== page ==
And in this corner we have the challenger: an 18th century pattern of a floral sprig from the Lady’s Magazine, 1776!
When I read about the Great Lady’s Magazine Stitch Off a few weeks ago, I knew it was something I wanted to do. Firstly, because I love early women’s magazines; secondly, because of the Jane Austen connection; and finally, because I could suit my project to my skill level – dabbler seems fitting.
A two-inch flower on a plain muslin pocket handkerchief, worked in a simple chainstitch with some wonderful Au Ver à Soie, would be just right. And perhaps some historical touches to set the mood.
I had visions of myself sitting at my worktable to pounce the pattern, then deftly working the little sprig with an elderly tambour hook. That might occupy me for an hour or two, then I’d pop it in the mail to the Chawton House Library “Emma at 200” exhibit. How hard could it be?
Here’s my fantasy, what I wanted to happen. Note the 18th century embroidery I was looking at for inspiration – carefully folded so the damaged areas don’t spoil the effect.
Well, Fantasy was introduced to Reality fairly soon. I realized that the pouncing powder I’ve had (unopened) for 20 years required a little more research and practice to use than I wanted for such a small project. What’s so bad about using a disappearing marking pen after all?
Here’s the reality, modern day all the way. Notice anything glaringly wrong here?
So next came the tambour hook I’d been dying to try. It seems there’s more to using one than just picking it up and poking it in and out. Not to mention that the ancient point had a tendency to shred a few threads along the way. What’s wrong with using a needle?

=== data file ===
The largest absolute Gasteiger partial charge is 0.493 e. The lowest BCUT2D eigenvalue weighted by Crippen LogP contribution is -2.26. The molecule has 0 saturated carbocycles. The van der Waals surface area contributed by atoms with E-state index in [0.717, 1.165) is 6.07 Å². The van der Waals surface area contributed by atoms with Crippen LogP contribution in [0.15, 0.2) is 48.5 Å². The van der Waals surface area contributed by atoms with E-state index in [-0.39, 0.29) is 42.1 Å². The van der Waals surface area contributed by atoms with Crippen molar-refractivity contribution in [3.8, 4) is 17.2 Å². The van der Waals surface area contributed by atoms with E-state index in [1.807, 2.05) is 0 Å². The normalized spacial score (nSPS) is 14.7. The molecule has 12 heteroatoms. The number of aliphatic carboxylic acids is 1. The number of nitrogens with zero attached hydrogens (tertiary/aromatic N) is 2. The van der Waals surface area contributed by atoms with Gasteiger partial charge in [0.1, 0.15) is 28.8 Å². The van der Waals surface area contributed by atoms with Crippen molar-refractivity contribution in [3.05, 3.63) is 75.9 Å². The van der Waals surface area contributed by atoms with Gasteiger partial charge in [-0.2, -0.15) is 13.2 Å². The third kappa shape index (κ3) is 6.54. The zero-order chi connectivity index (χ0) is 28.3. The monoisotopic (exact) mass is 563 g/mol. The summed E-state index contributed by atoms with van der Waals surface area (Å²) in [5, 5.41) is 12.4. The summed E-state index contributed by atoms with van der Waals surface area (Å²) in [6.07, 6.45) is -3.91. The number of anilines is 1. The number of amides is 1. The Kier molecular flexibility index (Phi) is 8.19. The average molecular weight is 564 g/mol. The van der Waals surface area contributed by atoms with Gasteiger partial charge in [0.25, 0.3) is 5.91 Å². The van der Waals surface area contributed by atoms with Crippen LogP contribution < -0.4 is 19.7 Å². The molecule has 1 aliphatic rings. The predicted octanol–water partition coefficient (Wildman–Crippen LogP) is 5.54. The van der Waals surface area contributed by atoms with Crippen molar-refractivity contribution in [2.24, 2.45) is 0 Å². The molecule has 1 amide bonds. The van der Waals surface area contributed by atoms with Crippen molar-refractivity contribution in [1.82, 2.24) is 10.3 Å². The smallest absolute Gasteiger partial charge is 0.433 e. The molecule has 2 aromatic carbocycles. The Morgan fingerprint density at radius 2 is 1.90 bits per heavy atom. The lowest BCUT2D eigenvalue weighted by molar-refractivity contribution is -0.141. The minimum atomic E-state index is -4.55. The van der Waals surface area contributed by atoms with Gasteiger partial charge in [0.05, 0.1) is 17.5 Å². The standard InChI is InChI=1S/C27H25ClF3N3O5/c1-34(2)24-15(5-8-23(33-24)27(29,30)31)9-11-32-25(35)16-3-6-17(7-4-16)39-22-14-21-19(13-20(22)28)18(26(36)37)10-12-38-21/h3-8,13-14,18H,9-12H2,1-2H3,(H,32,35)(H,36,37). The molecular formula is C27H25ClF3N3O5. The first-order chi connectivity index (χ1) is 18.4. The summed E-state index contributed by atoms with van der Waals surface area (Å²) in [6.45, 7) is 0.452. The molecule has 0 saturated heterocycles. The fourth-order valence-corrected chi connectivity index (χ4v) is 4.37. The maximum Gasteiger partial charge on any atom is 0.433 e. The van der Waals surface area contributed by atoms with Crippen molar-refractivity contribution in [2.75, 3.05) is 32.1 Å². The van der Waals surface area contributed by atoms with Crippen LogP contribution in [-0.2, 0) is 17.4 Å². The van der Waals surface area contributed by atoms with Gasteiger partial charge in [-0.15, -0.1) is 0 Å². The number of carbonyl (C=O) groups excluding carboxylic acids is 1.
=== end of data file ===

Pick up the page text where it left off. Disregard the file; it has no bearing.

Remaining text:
Ok, I started with the needle and made it about halfway before I thought: ick! No two chainstitches were alike. I picked it out and decided to try a sort of running/darning stitch, also common on period pieces. Bleh. It looked worse than the first attempt, so I picked all that out and decided it would have to be chainstitch after all.
Well, I did better on the third try. But when I was almost done, I felt something didn’t look right. Maybe you spotted it already? I had put the muslin back in the hoop underside up. And there it would remain. Six hours into this two-inch project, I was not doing it over.
The hemming went better than the embroidery. I didn’t really mind that one side had a wider hem than the other three. But the flower centers looked a little plain. I thought I’d try some microscopic drawn thread work. Isn’t it amazing how fearless ignorance can be?
You can barely see the drawnwork in the flower centers. At least I hope you can barely see it!
Another six hours later I was done. Then I remembered my calling. Plain needlework! I could not send this handkerchief out into the world without marking it. A silk monogram was beyond my ability, and turkey red thread would be out of place on this mouchoir de poche. So I used blue cotton (I’ve seen real examples) and started on my initials in the opposite corner.
A mono-(in the most literal sense)-gram letter “M” worked in cotton from a period pattern. Most early marking charts I’ve seen had letters seven X’s tall.
It hurt. Not just squinting to see the threads, but to realize I’d placed the “M” too close to the corner to add my other initial. It kind of looks like I meant it to be that way, so I won’t tell anyone.
P.S. Check out the Stitch Off Facebook page too, you’ll see some gorgeous examples of embroidery by people who really know how. In color, no less! Maybe you’ll be inspired to participate?